May Parsons urges BAME communities to get vaccine

History-making Coventry University student May Parsons has called on people from Black, Asian or other ethnic minority communities not to miss out on their COVID-19 jab.

Senior nurse May became the first person in the world to deliver the vaccine to a patient outside of a clinical trial but she knows the battle is far from over.

May, who has worked in the NHS for the last 17 years, is currently undertaking a Senior Leaders Apprenticeship at Coventry University, studying MSc Global Healthcare Management within the School of Nursing Midwifery and Health.

By administering the first dose of the  Pfizer/BioNTech vaccine to 90-year-old Margaret Keenan at University Hospital Coventry & Warwickshire on 8 December last year, May  kick-started a mammoth NHS vaccination programme that has seen her and her colleagues across the UK administer the first dose to more than 18 million people.

But there are concerns that uptake of the vaccine is lower among Black, Asian or other ethnic minority communities and May, originally from the Philippines, is urging everyone to have the jab when it is offered.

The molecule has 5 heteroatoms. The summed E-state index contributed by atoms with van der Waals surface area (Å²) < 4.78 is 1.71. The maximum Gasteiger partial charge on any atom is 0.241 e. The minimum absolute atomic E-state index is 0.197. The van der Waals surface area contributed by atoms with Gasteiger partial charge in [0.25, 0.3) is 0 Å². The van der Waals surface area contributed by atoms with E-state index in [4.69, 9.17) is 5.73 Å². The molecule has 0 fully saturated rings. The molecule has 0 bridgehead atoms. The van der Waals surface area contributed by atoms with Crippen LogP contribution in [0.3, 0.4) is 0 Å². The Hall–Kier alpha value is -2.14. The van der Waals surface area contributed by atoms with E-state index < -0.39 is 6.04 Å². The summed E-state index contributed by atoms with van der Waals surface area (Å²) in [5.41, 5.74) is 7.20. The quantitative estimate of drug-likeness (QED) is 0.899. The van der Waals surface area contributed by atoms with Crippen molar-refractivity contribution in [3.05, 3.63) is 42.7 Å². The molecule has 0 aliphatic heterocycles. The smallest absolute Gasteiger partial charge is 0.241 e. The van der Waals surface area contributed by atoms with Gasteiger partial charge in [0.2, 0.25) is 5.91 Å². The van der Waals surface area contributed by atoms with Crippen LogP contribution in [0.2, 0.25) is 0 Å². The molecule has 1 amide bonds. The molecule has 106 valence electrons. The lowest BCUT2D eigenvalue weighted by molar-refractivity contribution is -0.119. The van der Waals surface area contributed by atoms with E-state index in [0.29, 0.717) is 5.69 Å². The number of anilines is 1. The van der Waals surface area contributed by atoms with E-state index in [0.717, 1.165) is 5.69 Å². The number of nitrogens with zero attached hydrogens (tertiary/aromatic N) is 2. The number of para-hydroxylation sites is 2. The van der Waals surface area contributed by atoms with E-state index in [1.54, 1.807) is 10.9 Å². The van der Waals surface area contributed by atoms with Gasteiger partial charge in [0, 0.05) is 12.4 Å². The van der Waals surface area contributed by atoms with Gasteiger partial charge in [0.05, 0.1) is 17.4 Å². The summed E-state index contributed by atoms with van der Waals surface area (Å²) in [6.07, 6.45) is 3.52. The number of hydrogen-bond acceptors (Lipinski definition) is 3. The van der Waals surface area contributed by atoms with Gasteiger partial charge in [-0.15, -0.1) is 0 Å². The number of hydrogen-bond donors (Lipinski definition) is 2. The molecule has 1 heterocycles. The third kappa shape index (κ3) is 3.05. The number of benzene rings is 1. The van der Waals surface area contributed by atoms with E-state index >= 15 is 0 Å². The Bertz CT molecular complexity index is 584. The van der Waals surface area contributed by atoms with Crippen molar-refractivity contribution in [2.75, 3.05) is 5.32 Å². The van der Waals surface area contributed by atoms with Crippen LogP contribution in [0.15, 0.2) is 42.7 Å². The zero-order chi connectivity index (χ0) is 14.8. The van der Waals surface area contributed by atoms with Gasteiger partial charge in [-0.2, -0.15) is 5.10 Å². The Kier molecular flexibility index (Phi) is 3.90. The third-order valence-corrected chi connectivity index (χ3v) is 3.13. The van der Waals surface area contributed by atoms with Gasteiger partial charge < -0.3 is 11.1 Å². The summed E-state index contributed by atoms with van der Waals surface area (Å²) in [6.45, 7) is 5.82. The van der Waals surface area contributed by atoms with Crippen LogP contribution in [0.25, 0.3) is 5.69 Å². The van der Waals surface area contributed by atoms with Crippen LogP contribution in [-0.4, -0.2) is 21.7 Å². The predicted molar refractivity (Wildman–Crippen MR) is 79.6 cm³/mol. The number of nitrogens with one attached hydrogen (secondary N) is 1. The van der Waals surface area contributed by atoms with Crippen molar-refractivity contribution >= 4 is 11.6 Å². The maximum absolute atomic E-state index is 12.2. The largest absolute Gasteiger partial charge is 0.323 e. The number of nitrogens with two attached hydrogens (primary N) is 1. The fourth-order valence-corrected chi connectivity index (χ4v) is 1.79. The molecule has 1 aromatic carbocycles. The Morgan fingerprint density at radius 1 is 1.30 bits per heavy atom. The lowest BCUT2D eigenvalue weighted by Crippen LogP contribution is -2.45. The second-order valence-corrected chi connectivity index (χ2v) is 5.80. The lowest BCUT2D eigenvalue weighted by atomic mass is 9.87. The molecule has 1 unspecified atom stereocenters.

She said: ” I am involved in the national drive to promote the vaccination to my BAME colleagues, who are as the studies have shown disproportionately affected by COVID.

“I ask you to please have the vaccine, if you are eligible, when it’s your turn to have it. It will protect you and those you love and care about.

“Please stick to the government guidelines. Until everyone that can have the vaccine has it, we will still have to continue to follow the rules.

“Everyone is ready to get out of the pandemic and stop its devastation but we need your help. Let’s all play our part, save lives and help the NHS.”

May says working in the pandemic has been a mixture of emotions.

She said: “At the start it felt like I was going to war. I was scared but I also knew that my skills and experience were needed more than ever. It has not stopped me from volunteering and doing all I can to help.”

As well as Masters students like May, Coventry University has approximately 670 students working on placements at UHCW and other hospitals in Warwickshire and in Scarborough, where it also has a campus delivering healthcare degrees.

And May, who has worked at UHCW since 2003 and now manages the COVID-19 wards, says the leadership skills she has learned during her studies have helped in the fight against COVID-19.

She said: ” There have been plenty of opportunities to enact what I have learned and applied on my daily work. It’s provided me with an advantage and the skills necessary to be an effective and agile leader.”

If May has inspired you, start your nursing journey with Coventry University:

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